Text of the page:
Fashion is almost always a collaborative process. Who, from the past, would you have liked to work with for whatever reason? I’ve been lucky enough to work with some of the best photographers, editors, models, hair and makeup people in the world. But if there was one person I would have loved to work with it would have to been Guy Bourdin. I grew up looking at his pictures in Paris Vogue, and I fell in love with my job basically because of him. He was my hero photographically speaking. I simply loved the way he was looking at the world.
Kate Moss says you always seemed to know what the world is waiting for before it did. Is that harder now that the world moves so much more quickly? I hope she is right! Hahahahaha…I think I have had good intuition in the past, but that is mainly because I keep an open mind, and I do not discard any options or become a snob about my own ideas. The world is full of options, and certain concepts are always floating, and sometimes it is just a matter of packaging them in your own very personal way for them to resonate.
What’s a typical Fabien Baron day when you’re not working? I’ve never had the feeling of working in my life. It’s been a blast of good times.
In the book you write very eloquently about viewing shapes and letters as feelings and emotions. Can you remember how it felt making the leap from two dimensional text to three dimensional product? ____ When experimenting with any new medium, I always get very excited by the challenges that are ahead of me. I've never been scared. It’s always been the perfect occasion for me to learn something new, and to refine my own craft. Going 3D was actually a real inspiration for 2D work such as magazine work or photography. I think knowledge works in every direction.
There are a couple of occasions in the introduction to the book - one referring to turning down a Conde Nast job and another when you talk about your Madonna Sex cover where you intimate that you were unafraid then and that today you are very careful. Is that to do with age and experience or perhaps a change in the creative environment? I think when you're young and unknown, you’re are ready to take lot of risks, and when you’re successful and have a certain notoriety—it is not that you have to compromise, as this is still difficult for me but let’s just say that you have a legacy and a body of work that you need to protect, so you put more thought into a decision. And ageing also makes you wiser.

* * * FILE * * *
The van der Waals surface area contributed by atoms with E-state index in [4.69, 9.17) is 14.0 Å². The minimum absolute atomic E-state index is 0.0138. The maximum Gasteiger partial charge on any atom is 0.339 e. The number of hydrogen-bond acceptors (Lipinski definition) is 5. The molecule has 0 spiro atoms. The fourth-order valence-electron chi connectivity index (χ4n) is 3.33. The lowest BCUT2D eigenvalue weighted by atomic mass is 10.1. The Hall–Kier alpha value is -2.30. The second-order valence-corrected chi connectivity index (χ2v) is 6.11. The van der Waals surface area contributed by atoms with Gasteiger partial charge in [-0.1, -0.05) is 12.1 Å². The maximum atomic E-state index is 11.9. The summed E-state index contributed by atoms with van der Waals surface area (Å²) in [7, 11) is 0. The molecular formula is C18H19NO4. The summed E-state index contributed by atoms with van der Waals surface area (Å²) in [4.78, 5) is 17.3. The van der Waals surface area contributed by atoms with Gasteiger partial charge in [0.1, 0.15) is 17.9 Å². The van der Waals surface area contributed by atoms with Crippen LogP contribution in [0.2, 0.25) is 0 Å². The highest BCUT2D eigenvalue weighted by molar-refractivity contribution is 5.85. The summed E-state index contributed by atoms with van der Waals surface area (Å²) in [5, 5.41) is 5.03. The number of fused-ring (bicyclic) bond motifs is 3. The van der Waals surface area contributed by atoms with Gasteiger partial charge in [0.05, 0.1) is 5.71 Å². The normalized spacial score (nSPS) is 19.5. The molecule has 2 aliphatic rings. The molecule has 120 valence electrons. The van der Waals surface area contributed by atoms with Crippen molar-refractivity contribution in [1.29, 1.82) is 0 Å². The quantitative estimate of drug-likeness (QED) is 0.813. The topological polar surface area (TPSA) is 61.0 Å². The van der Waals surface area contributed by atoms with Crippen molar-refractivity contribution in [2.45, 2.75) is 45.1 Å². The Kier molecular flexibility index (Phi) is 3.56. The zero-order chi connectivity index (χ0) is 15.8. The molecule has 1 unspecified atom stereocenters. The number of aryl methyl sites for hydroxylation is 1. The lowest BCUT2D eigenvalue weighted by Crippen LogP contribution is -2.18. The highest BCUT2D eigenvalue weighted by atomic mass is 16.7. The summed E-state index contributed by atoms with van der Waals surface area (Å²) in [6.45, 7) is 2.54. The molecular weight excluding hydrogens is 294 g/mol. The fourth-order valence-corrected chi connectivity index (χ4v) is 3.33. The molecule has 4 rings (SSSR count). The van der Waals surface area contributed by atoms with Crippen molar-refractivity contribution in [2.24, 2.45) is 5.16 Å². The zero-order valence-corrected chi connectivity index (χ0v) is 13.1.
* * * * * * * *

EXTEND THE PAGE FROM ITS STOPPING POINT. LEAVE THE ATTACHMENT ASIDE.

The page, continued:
We've heard that you'd like to branch into film for the next part of your life. You’ve made a career of communicating the story, so what would be the story that would hook you in to a film? I’ve always loved film. I find it the most appealing and rewarding form of expression today. To be able to work an idea through the many complex layers that construct a film is one of the most exciting and challenging enterprises for me today. I had the luck to learn the craft with some of the best teams out there, and I’ve done more than 150 short commercial films to date. To work on a longer form film would be a natural step forward for me, as I believe I am ready. In fact, I am currently working on a scenario to make this happen.
The photo painting series, Liquid Light and the Fragments series of photos in the book are particularly pleasing. Could a second career as a fine artist also beckon? During my entire career, I have always dedicated a fair amount of my personal time to develop my own work. It's been very important to me to build my own world, especially after spending so much time building the world of others. I needed the balance, and the ability to express my own ideas freely without limitations and not for a particular audience. All these years, I was able to accumulate a huge archive of different works, some being sampled in the book. I feel it is now time for that work to exist in a bigger way, and for me to give it the proper attention and finalize it.
Part design manual, part manifesto, Fabien Baron: Works 1983-2019 is the first career retrospective of Fabien Baron, an immersive visual survey of more than 30 years of award-winning art direction, design, and image-making. Using examples taken from across the entire range of his work - including typography, packaging, product, furniture, and interior design - Baron's book communicates his aesthetic logic with clarity and style. With text by acclaimed author Adam Gopnik and a foreword by worldfamous super model Kate Moss, this is an intimate insider's visit with a true fashion, photography, and design visionary. Fabien Baron: Works 1983-2019 is available for pre order now.